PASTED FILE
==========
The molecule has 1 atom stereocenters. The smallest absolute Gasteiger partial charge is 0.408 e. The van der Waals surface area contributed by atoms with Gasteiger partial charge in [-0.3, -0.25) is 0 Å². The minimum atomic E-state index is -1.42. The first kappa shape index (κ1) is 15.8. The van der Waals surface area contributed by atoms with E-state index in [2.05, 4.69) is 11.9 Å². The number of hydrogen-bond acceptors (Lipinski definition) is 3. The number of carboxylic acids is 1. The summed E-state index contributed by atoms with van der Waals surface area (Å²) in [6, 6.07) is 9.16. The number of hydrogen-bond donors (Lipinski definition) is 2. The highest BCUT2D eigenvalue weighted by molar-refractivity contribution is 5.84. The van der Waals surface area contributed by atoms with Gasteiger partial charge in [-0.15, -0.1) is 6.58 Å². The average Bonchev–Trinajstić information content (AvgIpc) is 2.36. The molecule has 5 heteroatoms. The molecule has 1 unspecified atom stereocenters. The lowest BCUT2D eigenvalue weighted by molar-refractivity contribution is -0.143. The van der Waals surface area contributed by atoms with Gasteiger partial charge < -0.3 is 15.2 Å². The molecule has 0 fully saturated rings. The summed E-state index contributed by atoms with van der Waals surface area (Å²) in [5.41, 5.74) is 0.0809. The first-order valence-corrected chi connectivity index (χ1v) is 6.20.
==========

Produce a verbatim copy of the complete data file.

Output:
The molecule has 1 atom stereocenters. The smallest absolute Gasteiger partial charge is 0.408 e. The van der Waals surface area contributed by atoms with Gasteiger partial charge in [-0.3, -0.25) is 0 Å². The minimum atomic E-state index is -1.42. The first kappa shape index (κ1) is 15.8. The van der Waals surface area contributed by atoms with E-state index in [2.05, 4.69) is 11.9 Å². The number of hydrogen-bond acceptors (Lipinski definition) is 3. The number of carboxylic acids is 1. The summed E-state index contributed by atoms with van der Waals surface area (Å²) in [6, 6.07) is 9.16. The number of hydrogen-bond donors (Lipinski definition) is 2. The highest BCUT2D eigenvalue weighted by molar-refractivity contribution is 5.84. The van der Waals surface area contributed by atoms with Gasteiger partial charge in [-0.15, -0.1) is 6.58 Å². The average Bonchev–Trinajstić information content (AvgIpc) is 2.36. The molecule has 5 heteroatoms. The molecule has 1 unspecified atom stereocenters. The lowest BCUT2D eigenvalue weighted by molar-refractivity contribution is -0.143. The van der Waals surface area contributed by atoms with Gasteiger partial charge < -0.3 is 15.2 Å². The molecule has 0 fully saturated rings. The summed E-state index contributed by atoms with van der Waals surface area (Å²) in [5.41, 5.74) is 0.0809. The first-order valence-corrected chi connectivity index (χ1v) is 6.20.